• Just because you have an IBM ID, doesn’t mean that you have an IBM Cloud account.  You will need to register for an IBM Cloud account. While both the IBM Cloud and ibm.com both use your IBM ID, they are DIFFERENT domains.
  • When you sign up for your IBM ID, use a valid email address as your user ID.  You will need to VALIDATE your account by responding to an email that is sent to (you guessed it!) your user ID.  So in my case I cannot sign up for an IBM ID at tox_is_awesome@acme.com (unless I have convinced my corporate IT folks to give me that email address).

Now let’s get back to finding those cloud resources that we created.  Once you see what context you are in, you will have a better idea of what you can EXPECT to see.  Since I am an Acme Co. employee, I have been added as an approved user of the Acme corporate account.  What does this mean?  Well the Acme corporation created a different account, a corporate account, associated with a service account called IBM_Cloud_Admin@acme.com.  This account has a subscription which provides it with a set amount of “credits” for IBM Cloud services, which it burns down over time.  Since I am a member of this account, I can create IBM Cloud services in this corporate account, and their costs get assigned to the corporate account.  IBM Cloud services are billed based on where they are LOCATED (logically), and not based on who created them.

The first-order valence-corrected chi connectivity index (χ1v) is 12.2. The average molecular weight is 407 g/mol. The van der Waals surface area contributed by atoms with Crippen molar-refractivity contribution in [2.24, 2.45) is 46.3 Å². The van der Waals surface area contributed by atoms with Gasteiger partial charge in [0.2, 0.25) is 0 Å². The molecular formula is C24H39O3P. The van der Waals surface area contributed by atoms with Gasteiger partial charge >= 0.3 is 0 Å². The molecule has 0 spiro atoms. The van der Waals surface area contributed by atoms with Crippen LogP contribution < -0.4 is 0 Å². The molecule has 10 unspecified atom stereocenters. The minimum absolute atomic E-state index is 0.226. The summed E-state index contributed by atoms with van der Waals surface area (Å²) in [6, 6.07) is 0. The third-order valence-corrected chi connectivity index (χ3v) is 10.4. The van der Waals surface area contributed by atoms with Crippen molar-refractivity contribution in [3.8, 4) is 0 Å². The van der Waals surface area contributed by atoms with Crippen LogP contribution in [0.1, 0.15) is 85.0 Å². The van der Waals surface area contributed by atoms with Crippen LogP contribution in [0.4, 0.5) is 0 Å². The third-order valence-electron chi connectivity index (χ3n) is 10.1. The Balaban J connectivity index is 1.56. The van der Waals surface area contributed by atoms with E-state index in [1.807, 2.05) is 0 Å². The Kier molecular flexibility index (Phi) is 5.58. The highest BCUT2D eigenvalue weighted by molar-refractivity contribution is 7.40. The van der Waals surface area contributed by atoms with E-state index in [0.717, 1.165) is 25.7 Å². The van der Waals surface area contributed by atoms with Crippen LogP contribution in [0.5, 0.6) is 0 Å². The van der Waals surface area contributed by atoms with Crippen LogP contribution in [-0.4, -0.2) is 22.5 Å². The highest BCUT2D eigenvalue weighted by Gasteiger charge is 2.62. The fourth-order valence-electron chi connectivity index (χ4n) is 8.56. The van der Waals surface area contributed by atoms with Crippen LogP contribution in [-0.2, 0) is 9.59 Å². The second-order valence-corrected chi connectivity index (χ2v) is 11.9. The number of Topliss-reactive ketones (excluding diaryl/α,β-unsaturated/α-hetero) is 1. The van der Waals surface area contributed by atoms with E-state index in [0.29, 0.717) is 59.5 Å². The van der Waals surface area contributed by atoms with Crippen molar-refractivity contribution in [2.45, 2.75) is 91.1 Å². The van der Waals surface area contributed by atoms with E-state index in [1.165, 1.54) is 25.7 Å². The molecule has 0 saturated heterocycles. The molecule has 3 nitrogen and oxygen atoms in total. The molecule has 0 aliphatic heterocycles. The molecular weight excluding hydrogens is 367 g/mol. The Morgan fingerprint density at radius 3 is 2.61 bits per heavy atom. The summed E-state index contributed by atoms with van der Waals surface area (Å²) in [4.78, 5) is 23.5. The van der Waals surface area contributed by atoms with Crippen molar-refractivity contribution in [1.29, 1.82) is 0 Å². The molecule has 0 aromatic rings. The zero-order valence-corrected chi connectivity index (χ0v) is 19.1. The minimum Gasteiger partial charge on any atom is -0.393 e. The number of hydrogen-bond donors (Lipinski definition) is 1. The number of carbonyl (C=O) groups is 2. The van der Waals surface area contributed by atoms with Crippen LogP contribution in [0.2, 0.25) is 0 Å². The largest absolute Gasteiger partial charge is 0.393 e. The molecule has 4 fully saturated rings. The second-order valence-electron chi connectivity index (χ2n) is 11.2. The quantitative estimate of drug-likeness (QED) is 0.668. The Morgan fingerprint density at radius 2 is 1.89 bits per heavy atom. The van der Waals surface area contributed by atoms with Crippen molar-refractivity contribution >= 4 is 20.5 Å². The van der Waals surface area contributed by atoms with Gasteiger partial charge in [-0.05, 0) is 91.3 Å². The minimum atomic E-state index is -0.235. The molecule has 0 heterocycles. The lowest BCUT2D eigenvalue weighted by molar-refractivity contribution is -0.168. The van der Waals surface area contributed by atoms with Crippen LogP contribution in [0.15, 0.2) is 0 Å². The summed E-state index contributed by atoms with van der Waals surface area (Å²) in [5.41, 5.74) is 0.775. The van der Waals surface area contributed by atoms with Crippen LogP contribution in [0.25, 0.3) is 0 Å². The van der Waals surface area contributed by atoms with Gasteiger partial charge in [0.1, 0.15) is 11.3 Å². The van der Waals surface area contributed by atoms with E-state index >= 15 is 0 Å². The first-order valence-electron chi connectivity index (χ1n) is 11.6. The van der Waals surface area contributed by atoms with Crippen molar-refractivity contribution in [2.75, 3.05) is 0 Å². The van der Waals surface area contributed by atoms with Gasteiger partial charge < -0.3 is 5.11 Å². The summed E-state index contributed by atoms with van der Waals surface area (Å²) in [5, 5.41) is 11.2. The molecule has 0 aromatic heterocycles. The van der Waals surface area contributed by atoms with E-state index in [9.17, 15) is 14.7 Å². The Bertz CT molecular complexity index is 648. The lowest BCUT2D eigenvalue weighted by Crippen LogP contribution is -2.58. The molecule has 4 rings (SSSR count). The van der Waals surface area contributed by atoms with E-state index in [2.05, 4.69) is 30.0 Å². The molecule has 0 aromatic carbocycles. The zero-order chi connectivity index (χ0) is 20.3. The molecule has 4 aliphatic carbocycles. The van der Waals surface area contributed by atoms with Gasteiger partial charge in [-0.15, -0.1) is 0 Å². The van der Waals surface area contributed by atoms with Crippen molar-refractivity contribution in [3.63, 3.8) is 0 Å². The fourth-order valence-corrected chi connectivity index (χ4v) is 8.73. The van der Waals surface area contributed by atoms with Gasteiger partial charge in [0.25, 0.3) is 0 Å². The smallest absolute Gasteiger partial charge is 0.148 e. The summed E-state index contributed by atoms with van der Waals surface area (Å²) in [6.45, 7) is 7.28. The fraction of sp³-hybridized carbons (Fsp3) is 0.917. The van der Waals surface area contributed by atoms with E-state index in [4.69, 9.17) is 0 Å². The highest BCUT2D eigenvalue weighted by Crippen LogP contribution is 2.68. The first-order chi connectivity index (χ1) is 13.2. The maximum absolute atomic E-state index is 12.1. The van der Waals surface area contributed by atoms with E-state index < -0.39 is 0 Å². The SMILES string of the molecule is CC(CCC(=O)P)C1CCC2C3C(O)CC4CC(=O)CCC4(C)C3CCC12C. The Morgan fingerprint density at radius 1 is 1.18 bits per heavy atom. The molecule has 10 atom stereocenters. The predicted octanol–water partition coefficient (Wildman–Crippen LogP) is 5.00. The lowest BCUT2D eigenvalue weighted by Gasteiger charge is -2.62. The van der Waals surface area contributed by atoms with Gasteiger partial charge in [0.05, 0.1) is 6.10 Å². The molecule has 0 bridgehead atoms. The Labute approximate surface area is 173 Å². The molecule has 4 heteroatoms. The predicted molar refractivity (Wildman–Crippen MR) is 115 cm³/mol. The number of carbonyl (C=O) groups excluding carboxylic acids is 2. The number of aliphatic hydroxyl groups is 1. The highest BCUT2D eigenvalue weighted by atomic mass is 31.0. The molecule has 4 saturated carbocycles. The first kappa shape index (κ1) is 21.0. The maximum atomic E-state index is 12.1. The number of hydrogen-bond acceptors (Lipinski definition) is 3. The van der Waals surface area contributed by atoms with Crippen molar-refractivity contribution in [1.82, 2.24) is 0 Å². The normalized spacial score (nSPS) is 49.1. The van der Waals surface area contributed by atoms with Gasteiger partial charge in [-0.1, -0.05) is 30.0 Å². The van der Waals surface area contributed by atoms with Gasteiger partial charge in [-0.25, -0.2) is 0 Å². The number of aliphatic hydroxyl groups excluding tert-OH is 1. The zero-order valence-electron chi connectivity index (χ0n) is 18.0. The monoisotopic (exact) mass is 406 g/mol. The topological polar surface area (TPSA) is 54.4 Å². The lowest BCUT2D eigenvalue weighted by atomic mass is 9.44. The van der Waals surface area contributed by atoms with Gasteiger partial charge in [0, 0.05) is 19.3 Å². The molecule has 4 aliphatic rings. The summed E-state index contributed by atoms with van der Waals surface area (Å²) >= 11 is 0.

So now you hopefully have a better feel for how your account fits into the grand scheme of things, maybe you can find out WHERE that Watson service that you created is located, by looking at the various different contexts that you operate in.

Advanced Developer Note: Your IBM ID is based on an email ID.  So I have an IBM ID for tox@acme.com, but I also have one associated with my personal email address (tox_is_awesome@freebiemailcorp.com). I use my acme.com account for doing my regular work, and I use my personal email based ID to do open source work.  That account is a trial account (or maybe I even attach my personal credit card to it), and I am careful not to rack up big charges on the account.  I use it for doing simple little things in the cloud environment.